At a time when non-cash payments and mobile banking are on the rise, a common question often raised is: does the ATM and the branch still have a place in the banking industry? Research has suggested that the answer to that question is a resounding ‘yes’, particularly among the millennial generation.
As important as new technologies and digital convenience are, the concepts that millennials value most are freedom and choice. This is particularly true when it comes to their financial affairs. I actually recently presented to a group of 14 and 15 year-old schoolchildren as part of an engineering project they were working on. All were actually very impressed by the new design and interaction models of NCR’s SelfServ 80 Series ATM range. There was also a unanimous show of hands when the children were asked: “Who thinks cash will still be around in decades to come?” They all also preferred receiving cash gifts at birthdays, for example, rather than say an electronic bank transfer.
Worldbank reports that there are more than 40 ATMs and nearly 13 branches per 100,000 adults on the planet. It’s clear these trusted retail banking assisted and self-service endpoints will be around for a long time to come.
Free ATMs – a decisive factor?
Research firm Phoenix Synergistics recently conducted a study in the US that looked into the opinions of millennials (18-35 years), gen X (36-51 years) and baby boomers (52-70 years) regarding checking accounts. One of the key findings showed that access to surcharge-free ATMs is the most common motivation for millennials to change their main checking account. The offer of a free account, a life-changing event and better customer service were the next biggest reasons to switch.
The research also showed that one in eight millennials (13 percent) had changed to a new checking account in the past two years, compared to eight percent of gen X and six percent of baby boomers.
This suggests that millennials continue to view the ATM as central to how they manage their money and go about their daily lives. Furthermore, they are more willing than their elders to make a change if they see it as beneficial.
William McCracken, chief executive of Phoenix Synergistics, said: “Millennials also express the widest likelihood of using non-traditional providers, and in many cases these alternative providers can address millennials’ issues or reasons for switching. Traditional providers should take this threat very seriously and begin addressing it in terms of pricing and promoting relationship benefits to their millennial customer base.”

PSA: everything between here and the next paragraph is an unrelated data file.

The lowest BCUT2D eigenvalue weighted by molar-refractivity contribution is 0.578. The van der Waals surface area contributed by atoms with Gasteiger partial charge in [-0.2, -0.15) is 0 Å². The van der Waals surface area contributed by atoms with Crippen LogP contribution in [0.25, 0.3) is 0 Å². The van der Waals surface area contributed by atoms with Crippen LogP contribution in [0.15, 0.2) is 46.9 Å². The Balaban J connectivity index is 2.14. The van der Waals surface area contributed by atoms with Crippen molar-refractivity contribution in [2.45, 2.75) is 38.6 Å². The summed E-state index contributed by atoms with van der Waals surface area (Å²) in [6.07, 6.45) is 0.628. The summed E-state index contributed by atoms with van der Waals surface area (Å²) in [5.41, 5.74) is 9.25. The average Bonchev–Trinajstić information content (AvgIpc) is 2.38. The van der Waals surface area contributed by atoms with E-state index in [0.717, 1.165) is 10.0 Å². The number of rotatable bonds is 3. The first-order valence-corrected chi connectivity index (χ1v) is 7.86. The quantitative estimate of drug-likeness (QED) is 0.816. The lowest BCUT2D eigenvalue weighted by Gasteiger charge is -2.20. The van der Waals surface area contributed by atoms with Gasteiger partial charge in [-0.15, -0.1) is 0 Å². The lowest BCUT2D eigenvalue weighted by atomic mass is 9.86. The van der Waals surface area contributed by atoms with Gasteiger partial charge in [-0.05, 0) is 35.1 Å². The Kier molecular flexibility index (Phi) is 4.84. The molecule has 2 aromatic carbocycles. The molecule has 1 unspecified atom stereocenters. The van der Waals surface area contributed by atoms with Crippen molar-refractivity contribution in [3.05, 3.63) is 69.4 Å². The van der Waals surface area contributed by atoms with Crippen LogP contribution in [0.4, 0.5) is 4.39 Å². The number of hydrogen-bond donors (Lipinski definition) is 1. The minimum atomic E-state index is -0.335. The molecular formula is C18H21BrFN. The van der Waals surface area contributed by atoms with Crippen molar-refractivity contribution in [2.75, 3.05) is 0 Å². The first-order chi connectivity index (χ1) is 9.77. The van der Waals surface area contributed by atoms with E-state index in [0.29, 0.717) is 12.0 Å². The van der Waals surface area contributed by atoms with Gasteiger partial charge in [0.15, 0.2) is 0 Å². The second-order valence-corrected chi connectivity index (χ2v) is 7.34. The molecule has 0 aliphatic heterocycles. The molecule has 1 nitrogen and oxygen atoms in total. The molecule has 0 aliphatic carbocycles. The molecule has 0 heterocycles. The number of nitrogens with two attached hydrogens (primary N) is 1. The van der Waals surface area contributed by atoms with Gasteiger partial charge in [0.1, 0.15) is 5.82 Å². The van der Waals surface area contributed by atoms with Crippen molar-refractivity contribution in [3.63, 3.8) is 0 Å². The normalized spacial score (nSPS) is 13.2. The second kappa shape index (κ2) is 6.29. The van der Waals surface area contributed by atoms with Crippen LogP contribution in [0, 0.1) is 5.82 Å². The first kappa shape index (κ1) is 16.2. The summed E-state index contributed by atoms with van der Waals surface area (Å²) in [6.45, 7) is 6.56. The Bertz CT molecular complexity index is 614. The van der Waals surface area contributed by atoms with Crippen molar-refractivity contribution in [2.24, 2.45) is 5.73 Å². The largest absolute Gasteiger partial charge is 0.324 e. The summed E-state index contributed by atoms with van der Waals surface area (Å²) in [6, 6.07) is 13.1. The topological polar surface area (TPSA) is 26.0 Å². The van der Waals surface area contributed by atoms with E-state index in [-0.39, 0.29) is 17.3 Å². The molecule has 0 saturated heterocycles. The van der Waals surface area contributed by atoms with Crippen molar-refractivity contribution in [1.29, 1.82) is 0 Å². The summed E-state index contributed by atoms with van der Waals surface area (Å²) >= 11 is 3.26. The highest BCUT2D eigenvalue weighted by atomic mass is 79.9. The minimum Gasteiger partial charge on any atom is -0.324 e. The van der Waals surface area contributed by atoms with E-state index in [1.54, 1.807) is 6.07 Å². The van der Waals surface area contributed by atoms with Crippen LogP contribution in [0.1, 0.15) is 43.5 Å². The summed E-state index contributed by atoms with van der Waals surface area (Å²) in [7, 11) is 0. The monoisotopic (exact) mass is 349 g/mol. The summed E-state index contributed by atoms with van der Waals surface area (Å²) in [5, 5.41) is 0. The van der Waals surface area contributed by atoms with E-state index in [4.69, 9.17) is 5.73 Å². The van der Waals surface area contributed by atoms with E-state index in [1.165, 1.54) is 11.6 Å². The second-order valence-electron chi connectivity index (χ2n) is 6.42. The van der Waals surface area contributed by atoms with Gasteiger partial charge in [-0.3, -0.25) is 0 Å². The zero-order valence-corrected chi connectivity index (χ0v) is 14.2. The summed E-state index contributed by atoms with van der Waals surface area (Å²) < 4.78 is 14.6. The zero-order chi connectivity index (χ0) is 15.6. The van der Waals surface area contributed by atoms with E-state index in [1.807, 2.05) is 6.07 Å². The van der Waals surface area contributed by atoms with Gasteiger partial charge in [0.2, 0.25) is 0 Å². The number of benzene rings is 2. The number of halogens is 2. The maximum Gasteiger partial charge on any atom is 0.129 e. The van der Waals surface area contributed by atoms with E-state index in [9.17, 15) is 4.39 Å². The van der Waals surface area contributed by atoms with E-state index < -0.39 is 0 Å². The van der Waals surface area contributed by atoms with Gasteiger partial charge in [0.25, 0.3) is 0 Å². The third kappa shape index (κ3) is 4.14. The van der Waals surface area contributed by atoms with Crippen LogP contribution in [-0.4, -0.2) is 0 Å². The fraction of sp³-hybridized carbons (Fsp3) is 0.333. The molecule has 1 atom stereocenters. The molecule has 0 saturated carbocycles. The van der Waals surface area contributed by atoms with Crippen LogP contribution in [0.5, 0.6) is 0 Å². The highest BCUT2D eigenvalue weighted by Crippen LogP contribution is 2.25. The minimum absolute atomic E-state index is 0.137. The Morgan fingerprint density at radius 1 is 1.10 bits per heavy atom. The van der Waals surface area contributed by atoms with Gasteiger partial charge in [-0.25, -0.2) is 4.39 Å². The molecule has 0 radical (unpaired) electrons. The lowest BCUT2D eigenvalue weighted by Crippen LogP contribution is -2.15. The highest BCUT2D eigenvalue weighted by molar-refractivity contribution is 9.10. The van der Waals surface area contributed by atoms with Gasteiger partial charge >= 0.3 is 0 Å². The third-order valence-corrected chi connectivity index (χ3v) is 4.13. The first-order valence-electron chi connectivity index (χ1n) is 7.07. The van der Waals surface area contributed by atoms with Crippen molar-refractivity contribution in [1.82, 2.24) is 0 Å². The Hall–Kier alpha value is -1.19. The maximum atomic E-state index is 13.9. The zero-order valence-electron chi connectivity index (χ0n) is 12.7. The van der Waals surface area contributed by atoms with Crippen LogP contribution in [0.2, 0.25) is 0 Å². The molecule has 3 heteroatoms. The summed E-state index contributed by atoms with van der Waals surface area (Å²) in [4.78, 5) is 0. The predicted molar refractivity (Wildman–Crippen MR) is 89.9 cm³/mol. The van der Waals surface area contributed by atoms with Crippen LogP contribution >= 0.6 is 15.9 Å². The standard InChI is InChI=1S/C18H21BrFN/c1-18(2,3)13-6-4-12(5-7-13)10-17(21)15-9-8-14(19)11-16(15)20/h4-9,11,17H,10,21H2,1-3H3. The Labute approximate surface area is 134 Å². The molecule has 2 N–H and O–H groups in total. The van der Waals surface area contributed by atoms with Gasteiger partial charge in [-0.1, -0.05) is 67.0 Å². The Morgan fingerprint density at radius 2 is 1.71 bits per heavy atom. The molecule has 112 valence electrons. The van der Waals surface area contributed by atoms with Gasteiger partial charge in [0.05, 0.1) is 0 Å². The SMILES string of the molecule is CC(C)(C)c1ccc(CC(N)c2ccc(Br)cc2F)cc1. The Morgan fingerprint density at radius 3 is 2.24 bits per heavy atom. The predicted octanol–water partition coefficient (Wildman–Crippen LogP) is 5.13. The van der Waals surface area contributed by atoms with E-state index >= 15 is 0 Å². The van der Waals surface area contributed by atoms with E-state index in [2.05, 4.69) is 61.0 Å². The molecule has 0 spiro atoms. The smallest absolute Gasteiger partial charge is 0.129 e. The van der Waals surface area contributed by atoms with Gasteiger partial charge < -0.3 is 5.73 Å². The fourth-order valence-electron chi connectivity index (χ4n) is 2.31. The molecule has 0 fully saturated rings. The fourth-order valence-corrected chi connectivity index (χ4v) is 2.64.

Traditional cornerstones of retail banking, such as the ATM and the branch, remain popular for the simple reason that consumers, no matter what demographic or geographic profile simply want the flexibility to use the channel that is best-suited to their needs.
A recent report from financial services technology firm Fiserv concluded that the growth of digital has improved consumer engagement with finances, but branch access is still expected.
“As digital engagement in financial services intensifies, branches and other traditional channels remain popular, even among millennials,” the authors wrote. “Broadly speaking, consumers choose channels that work best based on transaction type. Rather than demonstrating a bias toward any single way of banking, empowered consumers are choosing all of them.”
The report was based on a survey of over 3,000 US adults. More than four out of ten respondents (44 percent) said visiting a branch was their preferred way of interacting with their bank for standard daily transactions. Online banking through a desktop computer came a close second (39 percent), followed by mobile banking (14 percent).
However, the study also stressed that “stated preference doesn’t tell the entire story”. Four out of five consumers (80 percent) had logged into online banking in the month leading up to the survey, while three out of five (61 percent) had visited a branch.
The findings paint a picture of a complicated, multifaceted relationship between consumers and their banks. In light of this complexity, one overriding principle that financial institutions must remember is the importance of customer choice. It is not the correct approach to force consumers into using certain channels. The consumer experience is becoming an important area of competitive differentiation. Being able to deliver the omnichannel experience offering the freedom to select the banking method that suits individual needs will be just as attractive to young millennials as it is to retired baby boomers.